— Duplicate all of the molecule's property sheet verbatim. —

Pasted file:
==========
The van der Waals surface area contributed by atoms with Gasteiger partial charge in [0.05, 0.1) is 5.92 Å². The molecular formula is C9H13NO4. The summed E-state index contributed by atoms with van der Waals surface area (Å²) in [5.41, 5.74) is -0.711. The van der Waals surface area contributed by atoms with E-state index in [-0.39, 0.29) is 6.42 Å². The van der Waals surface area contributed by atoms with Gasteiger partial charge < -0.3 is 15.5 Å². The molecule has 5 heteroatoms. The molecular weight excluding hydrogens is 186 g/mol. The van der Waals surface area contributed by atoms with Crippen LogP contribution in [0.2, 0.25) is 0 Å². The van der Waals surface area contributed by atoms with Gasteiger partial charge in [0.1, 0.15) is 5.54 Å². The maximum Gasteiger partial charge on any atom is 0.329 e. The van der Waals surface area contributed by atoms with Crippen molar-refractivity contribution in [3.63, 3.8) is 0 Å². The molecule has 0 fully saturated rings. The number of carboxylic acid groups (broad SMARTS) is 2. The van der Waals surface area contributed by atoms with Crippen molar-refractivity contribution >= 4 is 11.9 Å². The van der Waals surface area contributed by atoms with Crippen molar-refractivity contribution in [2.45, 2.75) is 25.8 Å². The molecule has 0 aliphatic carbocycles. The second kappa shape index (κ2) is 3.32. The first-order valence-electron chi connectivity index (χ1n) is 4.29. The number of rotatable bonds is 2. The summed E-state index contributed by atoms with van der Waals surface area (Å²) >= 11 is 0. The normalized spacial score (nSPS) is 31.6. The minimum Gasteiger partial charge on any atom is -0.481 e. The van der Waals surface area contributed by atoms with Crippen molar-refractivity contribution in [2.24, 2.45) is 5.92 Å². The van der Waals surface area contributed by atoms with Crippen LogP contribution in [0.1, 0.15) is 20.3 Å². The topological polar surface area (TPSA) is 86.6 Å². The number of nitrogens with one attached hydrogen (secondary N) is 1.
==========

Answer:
The van der Waals surface area contributed by atoms with Gasteiger partial charge in [0.05, 0.1) is 5.92 Å². The molecular formula is C9H13NO4. The summed E-state index contributed by atoms with van der Waals surface area (Å²) in [5.41, 5.74) is -0.711. The van der Waals surface area contributed by atoms with E-state index in [-0.39, 0.29) is 6.42 Å². The van der Waals surface area contributed by atoms with Gasteiger partial charge < -0.3 is 15.5 Å². The molecule has 5 heteroatoms. The molecular weight excluding hydrogens is 186 g/mol. The van der Waals surface area contributed by atoms with Crippen LogP contribution in [0.2, 0.25) is 0 Å². The van der Waals surface area contributed by atoms with Gasteiger partial charge in [0.1, 0.15) is 5.54 Å². The maximum Gasteiger partial charge on any atom is 0.329 e. The van der Waals surface area contributed by atoms with Crippen molar-refractivity contribution in [3.63, 3.8) is 0 Å². The molecule has 0 fully saturated rings. The number of carboxylic acid groups (broad SMARTS) is 2. The van der Waals surface area contributed by atoms with Crippen molar-refractivity contribution >= 4 is 11.9 Å². The van der Waals surface area contributed by atoms with Crippen molar-refractivity contribution in [2.45, 2.75) is 25.8 Å². The molecule has 0 aliphatic carbocycles. The second kappa shape index (κ2) is 3.32. The first-order valence-electron chi connectivity index (χ1n) is 4.29. The number of rotatable bonds is 2. The summed E-state index contributed by atoms with van der Waals surface area (Å²) >= 11 is 0. The normalized spacial score (nSPS) is 31.6. The minimum Gasteiger partial charge on any atom is -0.481 e. The van der Waals surface area contributed by atoms with Crippen molar-refractivity contribution in [2.24, 2.45) is 5.92 Å². The van der Waals surface area contributed by atoms with Crippen LogP contribution in [0.1, 0.15) is 20.3 Å². The topological polar surface area (TPSA) is 86.6 Å². The number of nitrogens with one attached hydrogen (secondary N) is 1.